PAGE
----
# How can we make the energy levels of an one-dimensional infinite square well potential equispaced?

We know that the energy values for an one-dimensional infinite square well potential is given by $$E_n = \frac{n^2{\pi}^2{\hbar}^2}{2ma^2}$$ where $$a$$ is the width of the well. Now, as we can see that the difference in energy of two consecutive levels is given by $$E_{n+1} - E_n = (2n+1)E_1.$$

In my PhD interview, it was asked that how can we make these energy levels equispaced?

I know that the quantum harmonic oscillator energy levels are equispaced, but how can we make the levels equispaced for one-dimensional infinite square well potential? Is this related to Bohr Correspondence Principle somehow?

They just wanted you to use the formula for the energy and adapt it very likely. This means if you know the formula for $$E_n$$, you can see that a cuadratic dependence on $$n$$ will not lead to equispaced energy levels. So which parameter could you play with so that $$E_n$$ does not scale cuadratically with $$n$$?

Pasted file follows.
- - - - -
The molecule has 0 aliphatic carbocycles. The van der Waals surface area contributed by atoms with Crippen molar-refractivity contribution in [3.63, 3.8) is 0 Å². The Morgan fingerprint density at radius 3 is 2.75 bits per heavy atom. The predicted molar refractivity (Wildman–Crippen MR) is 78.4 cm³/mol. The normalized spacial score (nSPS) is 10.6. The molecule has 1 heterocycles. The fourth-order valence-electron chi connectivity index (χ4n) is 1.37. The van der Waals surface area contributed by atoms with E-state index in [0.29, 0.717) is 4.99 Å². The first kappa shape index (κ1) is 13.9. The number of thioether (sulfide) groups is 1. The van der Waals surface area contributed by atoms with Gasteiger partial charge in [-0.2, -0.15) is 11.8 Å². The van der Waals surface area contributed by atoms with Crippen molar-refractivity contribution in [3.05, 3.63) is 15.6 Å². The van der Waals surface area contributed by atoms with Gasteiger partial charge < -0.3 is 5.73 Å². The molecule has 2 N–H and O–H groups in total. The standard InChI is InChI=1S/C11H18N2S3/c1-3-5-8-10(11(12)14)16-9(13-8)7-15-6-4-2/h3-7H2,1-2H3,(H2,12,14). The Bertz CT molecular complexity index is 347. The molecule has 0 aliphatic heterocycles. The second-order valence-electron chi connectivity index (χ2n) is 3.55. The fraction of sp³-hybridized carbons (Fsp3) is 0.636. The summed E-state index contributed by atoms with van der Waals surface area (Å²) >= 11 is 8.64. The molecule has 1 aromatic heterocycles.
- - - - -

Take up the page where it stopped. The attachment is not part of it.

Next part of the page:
You might think of $$m$$ or $$a$$ but, let us say the particle you are given has a fixed mass, so the only thing remaining is $$a$$, you could then require that $$a$$ is not constant and you make it such that $$a^2 \propto n$$ then $$\Delta E_n = E_{n+1}-E_n = \frac{\pi^2\hbar^2}{2m}.$$ This turns out is achieved by the potential not being a square well, but a parabolic well, i.e. a harmonic oscillator.
• $a$ and $n$ are not related. I don't think you can make one proportional to the other, even if you allow variable width. At a fixed width, there are infinitely many possible states, each labeled by an integer $n$. If you have a variable width, the wavelength of the allowed states changes, but they are still infinitely many of them. The width at any moment is not proportional to anything.
the question is not very well defined because it is not clear what we are allowed to change. One thing I can think of is if we make the particle massless, then the energy disperssion becomes linear. We don't have $$E_p \propto p^2$$ but rather $$E_p \propto p$$. So if we have $$H=\sqrt{c^2p^2 + m^2c^4} + V(x)$$ and set $$m=0$$ then we get the same eigenstates of the standard version (sine and cosine) but the energy is $$E \propto n$$, making it linear and equally spaced.